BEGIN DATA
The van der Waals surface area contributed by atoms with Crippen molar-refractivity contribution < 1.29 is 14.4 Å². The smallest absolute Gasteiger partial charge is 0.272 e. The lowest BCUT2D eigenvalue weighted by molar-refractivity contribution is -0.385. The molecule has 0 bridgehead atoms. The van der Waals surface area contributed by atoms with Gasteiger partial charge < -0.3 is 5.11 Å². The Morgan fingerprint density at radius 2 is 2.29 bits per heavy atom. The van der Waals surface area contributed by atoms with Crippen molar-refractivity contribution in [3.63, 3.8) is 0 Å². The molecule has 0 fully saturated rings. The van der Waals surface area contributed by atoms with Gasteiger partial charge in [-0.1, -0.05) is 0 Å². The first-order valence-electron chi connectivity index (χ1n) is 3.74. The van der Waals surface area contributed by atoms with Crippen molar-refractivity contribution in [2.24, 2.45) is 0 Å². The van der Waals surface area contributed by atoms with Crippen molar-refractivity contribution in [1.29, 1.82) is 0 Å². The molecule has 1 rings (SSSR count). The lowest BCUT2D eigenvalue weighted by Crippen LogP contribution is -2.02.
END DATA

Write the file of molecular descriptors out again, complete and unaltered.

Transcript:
The van der Waals surface area contributed by atoms with Crippen molar-refractivity contribution < 1.29 is 14.4 Å². The smallest absolute Gasteiger partial charge is 0.272 e. The lowest BCUT2D eigenvalue weighted by molar-refractivity contribution is -0.385. The molecule has 0 bridgehead atoms. The van der Waals surface area contributed by atoms with Gasteiger partial charge < -0.3 is 5.11 Å². The Morgan fingerprint density at radius 2 is 2.29 bits per heavy atom. The van der Waals surface area contributed by atoms with Crippen molar-refractivity contribution in [3.63, 3.8) is 0 Å². The molecule has 0 fully saturated rings. The van der Waals surface area contributed by atoms with Gasteiger partial charge in [-0.1, -0.05) is 0 Å². The first-order valence-electron chi connectivity index (χ1n) is 3.74. The van der Waals surface area contributed by atoms with Crippen molar-refractivity contribution in [2.24, 2.45) is 0 Å². The van der Waals surface area contributed by atoms with Crippen molar-refractivity contribution in [1.29, 1.82) is 0 Å². The molecule has 1 rings (SSSR count). The lowest BCUT2D eigenvalue weighted by Crippen LogP contribution is -2.02.